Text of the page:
1. I learned that gaining the respect of my students is the key to success.
My first teaching stint was in Sihanoukville, a beach city on the western shores of Cambodia. As with most Asian cultures, elders are respected in Cambodia. My students would stand to answer me and were some of the most polite people I had ever met. Eye contact with an elder is never permitted and so the students would stand, look at the ground and address me as Kru, which is Khmer for teacher. After the students answered my questions, I would allow them to be seated and they would promptly say akun (thank you) and take their seats, still looking downward. I quickly came to the conclusion that all overseas classrooms must be equally calm and that teaching was going to be an easy way to travel the world.
Then I moved to India.
I couldn’t keep the attention of my students for more than a few moments at a time. They were constantly out of their seats, leaving the room, and talking in a language I didn’t yet understand. I was utterly frustrated and disappointed and realized I needed to approach this area of the world in a different way. Learning Hindi became a new goal and the more words I learned, the more respect I gained from my students. I had to bring myself to their level and show them that I wanted to learn as well.
I began to relate to my students more as I had the opportunity to travel all over the northern half of the country. I was based out of Jaipur, but one day I would be in the capital of Delhi where some of the richest people in the world lived, and the next day I’d be in a village just minutes outside of Jaipur — where the houses were huts and the children were sold into the sex trade by age fifteen. The Indian mindset is set very much in the present – whatever will help them get further in that moment, that is what they aim for. To the upper castes, that meant sending their children to the best schools in India, but to the lower castes, that simply meant doing whatever is necessary to survive. Schooling for the underprivileged is something that most Indians have never contemplated before. The children are so unruly because they are used to spending their days roaming the streets, collecting trash and trying to stay alive.
2. I learned how to build a structure of safety in every classroom.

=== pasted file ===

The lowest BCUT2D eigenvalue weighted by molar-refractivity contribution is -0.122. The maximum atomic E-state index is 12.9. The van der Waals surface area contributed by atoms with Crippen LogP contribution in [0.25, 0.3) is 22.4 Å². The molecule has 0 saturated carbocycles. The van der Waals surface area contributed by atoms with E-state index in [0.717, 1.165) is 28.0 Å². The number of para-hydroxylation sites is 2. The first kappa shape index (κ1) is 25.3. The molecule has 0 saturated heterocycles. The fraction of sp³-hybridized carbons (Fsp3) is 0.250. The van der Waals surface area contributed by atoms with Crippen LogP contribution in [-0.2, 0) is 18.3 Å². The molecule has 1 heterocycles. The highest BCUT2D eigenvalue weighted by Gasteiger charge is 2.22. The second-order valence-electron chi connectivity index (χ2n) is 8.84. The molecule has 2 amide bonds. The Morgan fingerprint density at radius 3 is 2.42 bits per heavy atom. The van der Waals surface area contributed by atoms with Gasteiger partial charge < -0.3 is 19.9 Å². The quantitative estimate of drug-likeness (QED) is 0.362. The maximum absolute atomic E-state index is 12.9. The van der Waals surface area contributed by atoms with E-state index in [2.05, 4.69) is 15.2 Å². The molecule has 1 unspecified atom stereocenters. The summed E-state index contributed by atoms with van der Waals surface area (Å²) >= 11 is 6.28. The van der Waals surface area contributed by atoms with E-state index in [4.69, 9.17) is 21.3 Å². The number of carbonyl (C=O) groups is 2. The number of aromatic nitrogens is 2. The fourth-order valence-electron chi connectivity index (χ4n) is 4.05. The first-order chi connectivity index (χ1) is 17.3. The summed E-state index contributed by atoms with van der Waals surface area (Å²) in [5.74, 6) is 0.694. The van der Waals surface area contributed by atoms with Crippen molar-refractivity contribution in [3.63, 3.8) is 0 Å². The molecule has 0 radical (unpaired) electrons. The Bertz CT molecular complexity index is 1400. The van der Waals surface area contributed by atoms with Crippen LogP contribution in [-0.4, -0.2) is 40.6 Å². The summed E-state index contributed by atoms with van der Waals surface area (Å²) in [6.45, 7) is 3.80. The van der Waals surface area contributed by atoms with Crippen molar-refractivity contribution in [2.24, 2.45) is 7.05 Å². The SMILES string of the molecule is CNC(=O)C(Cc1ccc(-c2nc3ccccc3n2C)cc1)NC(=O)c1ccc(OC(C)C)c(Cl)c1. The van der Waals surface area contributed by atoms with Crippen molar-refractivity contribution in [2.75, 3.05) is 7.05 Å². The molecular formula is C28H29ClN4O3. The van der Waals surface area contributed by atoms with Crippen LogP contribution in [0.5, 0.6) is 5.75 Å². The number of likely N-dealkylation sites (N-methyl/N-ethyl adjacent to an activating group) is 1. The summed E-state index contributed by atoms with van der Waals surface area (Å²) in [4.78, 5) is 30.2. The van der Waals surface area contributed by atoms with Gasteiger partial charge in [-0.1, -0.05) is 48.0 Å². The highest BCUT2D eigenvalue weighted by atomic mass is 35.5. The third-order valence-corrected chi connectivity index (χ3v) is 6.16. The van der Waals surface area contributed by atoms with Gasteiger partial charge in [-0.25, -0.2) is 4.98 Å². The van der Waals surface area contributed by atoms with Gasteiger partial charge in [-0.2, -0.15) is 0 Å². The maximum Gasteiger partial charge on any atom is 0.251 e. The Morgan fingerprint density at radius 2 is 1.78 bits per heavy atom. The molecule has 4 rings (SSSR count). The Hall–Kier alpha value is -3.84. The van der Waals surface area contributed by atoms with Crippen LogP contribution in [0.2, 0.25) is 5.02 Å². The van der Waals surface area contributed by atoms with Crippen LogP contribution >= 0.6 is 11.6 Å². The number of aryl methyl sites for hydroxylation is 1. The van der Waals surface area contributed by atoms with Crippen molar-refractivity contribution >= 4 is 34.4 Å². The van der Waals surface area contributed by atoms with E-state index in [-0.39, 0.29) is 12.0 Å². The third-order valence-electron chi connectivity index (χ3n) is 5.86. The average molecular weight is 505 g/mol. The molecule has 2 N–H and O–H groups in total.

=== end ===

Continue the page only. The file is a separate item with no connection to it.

Living and teaching in a country like India — where there are more than a billion people and hardly any space that isn’t filled with concrete buildings, trash heaps, or wandering cows — can seem chaotic at times. Organizing my classroom so that the students felt safe and protected was key. Working one-on-one with students who were having trouble meant learning how to introduce a classroom time schedule, and how to assign homework at regular intervals. I needed to find effective ways to build structure in my classroom. After visiting some of my student’s homes, I had a much better understanding of the lives they led and how I could help make their education work for them. Structure was something these students never had outside the classroom, so implementing it into their everyday lives was a welcomed change. It caused a complete turnaround.
3. I learned the importance of teaching culture at home.
Travel gave me so much insight when it came to teaching at home. Through teaching ESL, I had learned how to relate to all sorts of people from all sorts of (often extreme) situations. Teaching in bare classrooms with no supplies forced me to improvise every day. So when I went home, I knew how to make a classroom run smoothly. And I knew how to spark a desire in my students, how to entice them to want to learn and understand the global world. I told them about my travels. When students at home are inspired to learn about other cultures at a young age, they grow up with a better understanding of the world around them.
4. I learned that I will always be a “student” teacher overseas.
Traveling has shown me that to be a better teacher, I have to become a student. In every new place I teach, I adapt to their culture and customs. In Cambodia, I learned the importance of giving honor to the king before school each day. In India, I learned how to understand different class groups in order to better know their way of living and learning. Traveling has not just taught me to be a better teacher, it has taught me how to love teaching. And as I wander my way around the world of teaching, I know I still have so much to learn.
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